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Counting Calories: Is it really necessary for weight loss?

The debate around the effectiveness of counting calories for weight loss can be perplexing, with loud and insistent voices emerging on both sides of the ring. Some advocate for its importance, emphasizing the fundamental concept of calories in versus calories out. On the flip side, detractors argue that it's outdated, ineffective, and may even lead to weight gain. In this blog, I delve into the scientific evidence to decipher whether counting calories truly works. As always, I intend to build my conclusion on a foundation of scientifically sound data, and then layer in personal and professional experience.

Please note that this blog does not address the importance of the quality or content of calories. The purpose of this particular blog is to address total calorie consumption only.

Calories as Fuel for the Body

To understand the role of calories in the body, let’s first recognize that humans must consume calories to survive. In other words, calories aren’t the enemy. On the contrary, calories provide our bodies with the fuel that we need for our brains, organs, and muscles to function.

Think of your body as a car with a gas tank. Want the car to keep going down the road? Put more gas in the tank. Easy, right? Conceptually it is, but the problem is that we are consistently over-filling the tank, and that extra fuel gets turned into fat that is stored for later use. Imagine if your car had all these extra overflow compartments for gas that allowed you to just keep putting more and more fuel in because those compartments have an endless capacity to keep getting bigger. Your car is getting heavier and heavier. It’s slowing down, it struggles to drive uphill, the tires are stressed. How did this happen?!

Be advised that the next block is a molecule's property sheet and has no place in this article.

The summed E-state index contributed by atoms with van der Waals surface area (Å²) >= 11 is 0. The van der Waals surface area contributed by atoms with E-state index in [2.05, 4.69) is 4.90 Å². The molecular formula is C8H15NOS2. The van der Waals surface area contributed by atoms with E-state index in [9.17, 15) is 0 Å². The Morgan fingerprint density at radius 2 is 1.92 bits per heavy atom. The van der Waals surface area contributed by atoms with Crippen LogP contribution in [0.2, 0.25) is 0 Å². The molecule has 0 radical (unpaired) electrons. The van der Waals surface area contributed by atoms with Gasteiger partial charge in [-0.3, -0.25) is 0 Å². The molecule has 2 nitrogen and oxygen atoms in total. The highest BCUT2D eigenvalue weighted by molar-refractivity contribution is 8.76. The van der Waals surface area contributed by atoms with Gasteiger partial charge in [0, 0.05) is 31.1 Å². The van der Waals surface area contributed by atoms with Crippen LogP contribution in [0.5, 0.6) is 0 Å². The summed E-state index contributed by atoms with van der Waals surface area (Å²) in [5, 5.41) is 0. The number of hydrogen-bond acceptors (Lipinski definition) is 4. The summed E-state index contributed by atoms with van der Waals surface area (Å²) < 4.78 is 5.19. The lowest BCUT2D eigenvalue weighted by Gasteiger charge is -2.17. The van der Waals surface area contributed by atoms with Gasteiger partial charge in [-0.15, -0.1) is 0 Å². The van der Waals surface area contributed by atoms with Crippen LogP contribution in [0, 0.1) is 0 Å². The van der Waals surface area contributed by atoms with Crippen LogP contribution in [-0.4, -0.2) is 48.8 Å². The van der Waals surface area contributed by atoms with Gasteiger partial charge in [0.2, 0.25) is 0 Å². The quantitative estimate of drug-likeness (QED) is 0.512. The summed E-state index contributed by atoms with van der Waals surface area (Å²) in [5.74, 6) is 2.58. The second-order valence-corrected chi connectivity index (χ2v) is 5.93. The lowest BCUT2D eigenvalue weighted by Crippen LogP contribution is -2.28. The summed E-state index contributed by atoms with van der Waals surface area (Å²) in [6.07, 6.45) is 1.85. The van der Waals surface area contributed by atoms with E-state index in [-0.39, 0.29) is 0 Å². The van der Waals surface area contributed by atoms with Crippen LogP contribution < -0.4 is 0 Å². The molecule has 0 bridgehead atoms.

Woman looking at broken down car

Now imagine that the meter on the gas pump is broken and so is the gas needle inside the car. How are you supposed to know what is the correct amount of gas to put in? There is only one option: you must measure the gas before you put it into the car.

Why Guessing about Calories Doesn’t Work

Here is a hard truth: many of us have no idea how many calories we’re actually consuming. In fact, studies have shown that when asked to estimate daily caloric intake, Americans underestimate by 500-2,000 calories a day. Let’s look at how significant that is from a mathematical perspective:

Estimated intake by average American = 2,000

Actual intake = 2,500-4,000

This is where the numbers really add up. One pound is equal to 3,500 calories. For every 3,500 calories extra that you consume and don’t burn off, your body will gain one pound of fat. If you’re consuming just 100 calories more per day than you burn, that will add up to 10 POUNDS OF FAT PER YEAR!

A person checking their weight on a scale

Unfortunately, it is extremely easy to consume just 100 extra calories per day. Here is a list of common foods that contain 100 calories:

¼ of plain bagel (no spreads)

8 Doritos

1/3 McDonald’s Cheeseburger

3 small cubes of cheese

23 M&Ms (less than half a regular bag)

8 ounces orange juice (no sugar added)